Outlet

outlet

Title: Outlet
Japanese Title: コンセント
Author: Taguchi Randy (田口ランディ)
Translator: Glynne Walley
Publication Year: 2003 (America); 2000 (Japan)
Publisher: Vertical
Pages: 269

First of all, I would like to say that Vertical does not publish crap. If you pick up one of their books, you can rest assured that your money has been well spent. Second, I do not review crap. This is a public forum, and I don’t want any authors or translators sending me nasty e-mails. Also, if the book I’m reading turns out to be crap, I tend to put it down and go do something else with my time. Graduate students are very busy and important, you see.

That being said, Outlet is pretty crappy. I was on an airplane and stupidly didn’t bring anything with me that wasn’t an academic text, besides Outlet, so I ended up reading the novel from cover to cover. Thankfully, my effort was rewarded, as the novel isn’t consistently crappy, and its crappiness is good-hearted and quite amusing. At one point, I had to quickly excuse myself to go to the bathroom so that I could laugh out loud for sixty seconds or so. In the end, I have to say that I recommend this book, perhaps because of its very crappiness. Also, the translation is excellent.

The blurb on the front flap of the book states, “A brisk, bristling story of survivor’s guilt, treacherous sex, and unexpected redemption, Outlet opens the door to a spiritual dimension that is both new and age-old.” Well, I can’t agree with most of that, but at least they got the “sex” part right. There is a lot of sex in this novel. If there is a male character in the book, the protagonist has sex with him. The majority of this sex is a hot, dirty, leaning over the sink in a public restroom, fingers up the anus type of sex, and it goes on for pages. This sex is too smutty to be erotic, and, in all honesty, it made me giggle, flip to the author photograph on the back flap, and giggle some more. Oh, Randy.

Don’t let the sex distract you from the plot, however. Outlet’s protagonist, Yuki Asakura, works as a freelance writer and editor for a business magazine and follows the stock market (and has lots of sex) in her free time. When her brother is found dead in his apartment, however, her life takes a turn for the weird, as she keeps seeing the phantom of her dead brother (with whom she had lots of sex maybe) and smelling the death smell of his apartment at inopportune moments. In order to cure herself of this malady, she goes to her old psychology department advisor from college (with whom she had lots of sex) in order to receive counseling (so that she can continue to have lots of sex). On campus, she runs into an old acquaintance, who introduces her to the concept of shamanism and to her psychiatrist husband (with whom the protagonist has lots of sex). In the end, Yuki learns that she is not crazy but rather a type of shamaness who can tune into the vibrations of the universe and heal people (by – get this – having lots of sex with them). Spoiler alert: an “outlet” is something you plug something else into.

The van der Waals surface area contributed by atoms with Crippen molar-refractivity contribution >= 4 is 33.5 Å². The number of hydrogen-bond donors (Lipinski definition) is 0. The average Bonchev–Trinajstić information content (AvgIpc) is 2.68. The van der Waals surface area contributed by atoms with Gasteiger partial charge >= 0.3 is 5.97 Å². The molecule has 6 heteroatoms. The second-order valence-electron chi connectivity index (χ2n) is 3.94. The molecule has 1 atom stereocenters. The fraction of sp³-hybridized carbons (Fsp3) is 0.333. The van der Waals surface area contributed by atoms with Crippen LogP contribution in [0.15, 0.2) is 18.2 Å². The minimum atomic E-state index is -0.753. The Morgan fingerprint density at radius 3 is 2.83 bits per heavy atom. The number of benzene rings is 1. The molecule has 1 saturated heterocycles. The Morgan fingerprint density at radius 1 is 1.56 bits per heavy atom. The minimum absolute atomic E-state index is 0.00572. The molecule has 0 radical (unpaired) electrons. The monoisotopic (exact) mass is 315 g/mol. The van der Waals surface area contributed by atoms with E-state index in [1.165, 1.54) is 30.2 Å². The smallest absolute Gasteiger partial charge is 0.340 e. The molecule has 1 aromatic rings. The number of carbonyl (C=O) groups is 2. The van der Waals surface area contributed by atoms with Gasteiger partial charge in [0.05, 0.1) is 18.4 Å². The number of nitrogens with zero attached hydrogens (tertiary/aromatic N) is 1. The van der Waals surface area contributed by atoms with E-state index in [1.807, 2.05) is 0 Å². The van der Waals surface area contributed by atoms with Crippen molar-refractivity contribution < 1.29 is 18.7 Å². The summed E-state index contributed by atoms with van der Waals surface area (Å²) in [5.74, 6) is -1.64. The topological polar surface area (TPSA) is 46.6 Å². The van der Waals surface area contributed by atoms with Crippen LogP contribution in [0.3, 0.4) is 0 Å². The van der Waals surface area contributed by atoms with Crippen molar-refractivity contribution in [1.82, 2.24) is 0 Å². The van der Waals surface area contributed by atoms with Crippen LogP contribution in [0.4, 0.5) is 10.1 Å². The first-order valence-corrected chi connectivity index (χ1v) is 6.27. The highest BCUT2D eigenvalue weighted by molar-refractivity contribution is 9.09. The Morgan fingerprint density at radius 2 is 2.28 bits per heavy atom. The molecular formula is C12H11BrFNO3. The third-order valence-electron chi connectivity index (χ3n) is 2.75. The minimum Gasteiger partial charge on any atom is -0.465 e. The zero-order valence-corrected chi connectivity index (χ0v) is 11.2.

If we can ignore the sex scenes for a moment, this novel has some extremely interesting and informative passages on psychology, neurology, Japanese funerals, shamanism, and what happens to an apartment after someone has died in it. In fact, I think this novel is worth reading for its description of the Okinawan yuta (spirit mediums) alone. Although Taguchi’s thesis that schizophrenic people and hikikomori are merely shamans and shamanesses who have not yet learned to control their powers is somewhat silly, it’s an interesting proposition. Especially if you’re into “Eastern mysticism” like Zen or Daoism – or pot brownies; it really doesn’t matter here.

In any case, Outlet is a trashy yet intellectually engrossing novel, and it has a bright and shiny cover featuring a naked Asian woman. It’s good reading for a plane ride and can double as a good conversation starter if left on your coffee table. I will chalk this book up to another solid editorial decision at Vertical. They have not failed me yet.